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Beaumont Red Crag Outlier, BEAUMONT, Tendring District, TM180246, Notified Local Geological Site
Site name: Beaumont Red Crag Outlier
Grid reference: TM 180246
Summary of geological interest
Site of geological interest with potential for geological education. The high ground at Beaumont Hall is capped with an outlier of shelly Red Crag which is visible in rabbit burrows and on footpaths. The site is of also of importance in the history of geology. Any excavations in the area should be recorded. Site is private land and accessible only on public footpaths.
An isolated patch, or outlier, of Red Crag, about a quarter of a square mile in size, caps the top of the hill occupied by Beaumont Hall. It is one of the few fragments of a once continuous deposit of Red Crag across north Essex that has been almost entirely destroyed by erosion. The Red Crag in this part of Essex consists of loose sand with abundant fossil shells and the fossils of other marine animals that lived in the Red Crag Sea that existed about 2 million years ago.
The Red Crag at Beaumont was first brought to the attention of the scientific world by the well-known Essex geologist John Brown of Stanway, who obtained over 90 species of fossil shells from a pit near the south-eastern extremity of the outlier and privately published a list of them in 1846. At the end of the nineteenth century the amateur geologist Frederick Harmer (1835-1923) carried out a detailed study of the fossils of the Red Crag (see entry for Little Oakley) and re-opened Brown’s pit where he succeeded in finding more than 260 species. Most of these were characteristic of the Walton Red Crag but a few were Arctic species which were rare or absent at Walton, indicating that this outlier may be slightly younger than the Walton Crag. With the permission of the landowner Harmer also dug a hole near the south-western limit of the Beaumont outlier which revealed 5 or 6 feet of Red Crag resting on London Clay. With the help of a labourer 7 or 8 tons of Crag sand were sifted and from this several species were encountered that were not found at the previous pit. Harmer published a detailed account of his work at Beaumont and elsewhere in the Quarterly Journal of the Geological Society in 1900.
Shelly Red Crag was formerly exposed in the sides of the pond near the church and in other temporary excavations made as part of the running of Beaumont Hall Farm. Farm workers would often come across the typical Red Crag gastropod Neptunia contraria that is known as the ‘left-handed whelk’ because it spirals in the opposite direction to almost all other known gastropods. At Walton, the normal right-handed specimens also occur but at Beaumont these were apparently unknown to the farm labourers and Harmer reports that they had formulated a theory for this: ‘Before the flood, everything was left-handed’!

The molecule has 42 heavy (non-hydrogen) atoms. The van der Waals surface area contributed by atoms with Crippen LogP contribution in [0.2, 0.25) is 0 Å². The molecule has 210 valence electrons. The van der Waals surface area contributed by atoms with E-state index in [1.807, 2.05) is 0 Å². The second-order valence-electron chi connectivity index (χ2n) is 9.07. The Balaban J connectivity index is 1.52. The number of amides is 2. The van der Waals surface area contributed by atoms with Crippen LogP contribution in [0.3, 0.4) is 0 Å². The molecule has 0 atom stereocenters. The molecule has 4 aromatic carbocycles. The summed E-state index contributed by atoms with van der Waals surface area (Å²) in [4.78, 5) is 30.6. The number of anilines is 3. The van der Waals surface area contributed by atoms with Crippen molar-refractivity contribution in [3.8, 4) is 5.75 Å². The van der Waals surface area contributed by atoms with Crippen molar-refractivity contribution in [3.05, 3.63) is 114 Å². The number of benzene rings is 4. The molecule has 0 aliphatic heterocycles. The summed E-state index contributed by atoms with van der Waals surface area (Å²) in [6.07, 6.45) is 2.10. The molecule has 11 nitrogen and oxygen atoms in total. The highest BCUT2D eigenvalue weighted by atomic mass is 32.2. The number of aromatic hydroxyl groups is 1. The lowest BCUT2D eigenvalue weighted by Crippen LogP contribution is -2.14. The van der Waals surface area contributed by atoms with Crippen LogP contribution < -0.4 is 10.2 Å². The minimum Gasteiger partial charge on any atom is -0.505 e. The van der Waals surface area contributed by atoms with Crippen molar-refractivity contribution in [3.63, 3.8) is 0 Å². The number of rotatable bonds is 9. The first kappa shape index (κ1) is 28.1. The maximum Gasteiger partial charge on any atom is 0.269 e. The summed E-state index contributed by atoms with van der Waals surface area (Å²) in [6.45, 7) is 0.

In 1900 the mineral content of the Red Crag at Beaumont was analysed by treating a 25 gram sample with concentrated hydrochloric acid. What remained was 50% quartz but the other 50% contained a rich assemblage of other minerals, some of which are familiar gemstones. Along with the more common rock-formng minerals such as feldspar and mica were rarer minerals such as zircon, rutile, kyanite, and ilmenite together with yellow crystals of corundum and green and blue grains of tourmaline. There were also tiny red garnets that were so plentiful that the heavy concentrate had a strong pinkish colour. Grains of topaz have also been found in the Red Crag although none were recorded from the Beaumont sample. The presence of such minerals in the Red Crag is evidence that these sands were derived from metamorphic rocks, probably from the erosion of the Scottish mountains, and may have been recycled several times over hundreds of millions of years before being deposited on the floor of the Red Crag Sea. As the Red Crag continues to be eroded, here and at Walton-on-the-Naze, these minerals will end up on to the floor of the North Sea – the next stage in a continuous ‘rock cycle’.
The former Red Crag exposures at Beaumont are no longer accessible but fossil shells can be seen in places scattered on arable fields, such as by the public footpath east of Beaumonthall Wood. Red Crag sand and shells can also often be seen thrown out of animal burrows in the ditch bank alongside the footpath west of Beaumont Hall.
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Reference: Brown 1846, Harmer 1900 (p.715-716 & 740-741).
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